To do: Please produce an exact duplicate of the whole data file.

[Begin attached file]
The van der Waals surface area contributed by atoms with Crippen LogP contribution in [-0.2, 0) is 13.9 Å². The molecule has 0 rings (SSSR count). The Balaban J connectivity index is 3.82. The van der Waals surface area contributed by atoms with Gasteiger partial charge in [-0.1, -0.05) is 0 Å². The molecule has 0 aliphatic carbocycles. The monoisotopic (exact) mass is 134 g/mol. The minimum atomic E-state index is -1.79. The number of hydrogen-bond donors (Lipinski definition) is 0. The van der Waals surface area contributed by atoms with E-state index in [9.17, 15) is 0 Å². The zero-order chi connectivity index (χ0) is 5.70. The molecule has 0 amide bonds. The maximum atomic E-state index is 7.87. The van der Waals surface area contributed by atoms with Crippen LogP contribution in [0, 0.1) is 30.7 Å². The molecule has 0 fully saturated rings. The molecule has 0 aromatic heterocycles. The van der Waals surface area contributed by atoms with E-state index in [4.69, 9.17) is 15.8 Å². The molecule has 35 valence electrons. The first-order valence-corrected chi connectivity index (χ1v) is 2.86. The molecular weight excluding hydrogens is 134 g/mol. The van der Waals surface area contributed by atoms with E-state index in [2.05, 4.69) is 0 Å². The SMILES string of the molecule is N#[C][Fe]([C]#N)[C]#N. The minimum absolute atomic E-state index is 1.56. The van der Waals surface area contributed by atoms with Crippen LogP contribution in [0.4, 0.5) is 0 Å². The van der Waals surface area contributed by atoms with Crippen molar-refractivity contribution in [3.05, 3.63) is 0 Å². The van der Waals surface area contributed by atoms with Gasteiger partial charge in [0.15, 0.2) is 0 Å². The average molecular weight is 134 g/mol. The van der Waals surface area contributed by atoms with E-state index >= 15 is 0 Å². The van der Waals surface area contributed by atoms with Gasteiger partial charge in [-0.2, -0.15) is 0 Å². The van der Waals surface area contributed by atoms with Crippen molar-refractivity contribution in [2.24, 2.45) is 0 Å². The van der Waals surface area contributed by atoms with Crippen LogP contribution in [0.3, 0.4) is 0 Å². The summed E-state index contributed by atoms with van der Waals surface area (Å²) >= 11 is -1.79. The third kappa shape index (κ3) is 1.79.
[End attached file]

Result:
The van der Waals surface area contributed by atoms with Crippen LogP contribution in [-0.2, 0) is 13.9 Å². The molecule has 0 rings (SSSR count). The Balaban J connectivity index is 3.82. The van der Waals surface area contributed by atoms with Gasteiger partial charge in [-0.1, -0.05) is 0 Å². The molecule has 0 aliphatic carbocycles. The monoisotopic (exact) mass is 134 g/mol. The minimum atomic E-state index is -1.79. The number of hydrogen-bond donors (Lipinski definition) is 0. The van der Waals surface area contributed by atoms with E-state index in [9.17, 15) is 0 Å². The zero-order chi connectivity index (χ0) is 5.70. The molecule has 0 amide bonds. The maximum atomic E-state index is 7.87. The van der Waals surface area contributed by atoms with Crippen LogP contribution in [0, 0.1) is 30.7 Å². The molecule has 0 fully saturated rings. The molecule has 0 aromatic heterocycles. The van der Waals surface area contributed by atoms with E-state index in [4.69, 9.17) is 15.8 Å². The molecule has 35 valence electrons. The first-order valence-corrected chi connectivity index (χ1v) is 2.86. The molecular weight excluding hydrogens is 134 g/mol. The van der Waals surface area contributed by atoms with E-state index in [2.05, 4.69) is 0 Å². The SMILES string of the molecule is N#[C][Fe]([C]#N)[C]#N. The minimum absolute atomic E-state index is 1.56. The van der Waals surface area contributed by atoms with Crippen LogP contribution in [0.4, 0.5) is 0 Å². The van der Waals surface area contributed by atoms with Crippen molar-refractivity contribution in [3.05, 3.63) is 0 Å². The van der Waals surface area contributed by atoms with Gasteiger partial charge in [0.15, 0.2) is 0 Å². The average molecular weight is 134 g/mol. The van der Waals surface area contributed by atoms with E-state index >= 15 is 0 Å². The van der Waals surface area contributed by atoms with Gasteiger partial charge in [-0.2, -0.15) is 0 Å². The van der Waals surface area contributed by atoms with Crippen molar-refractivity contribution in [2.24, 2.45) is 0 Å². The van der Waals surface area contributed by atoms with Crippen LogP contribution in [0.3, 0.4) is 0 Å². The summed E-state index contributed by atoms with van der Waals surface area (Å²) >= 11 is -1.79. The third kappa shape index (κ3) is 1.79.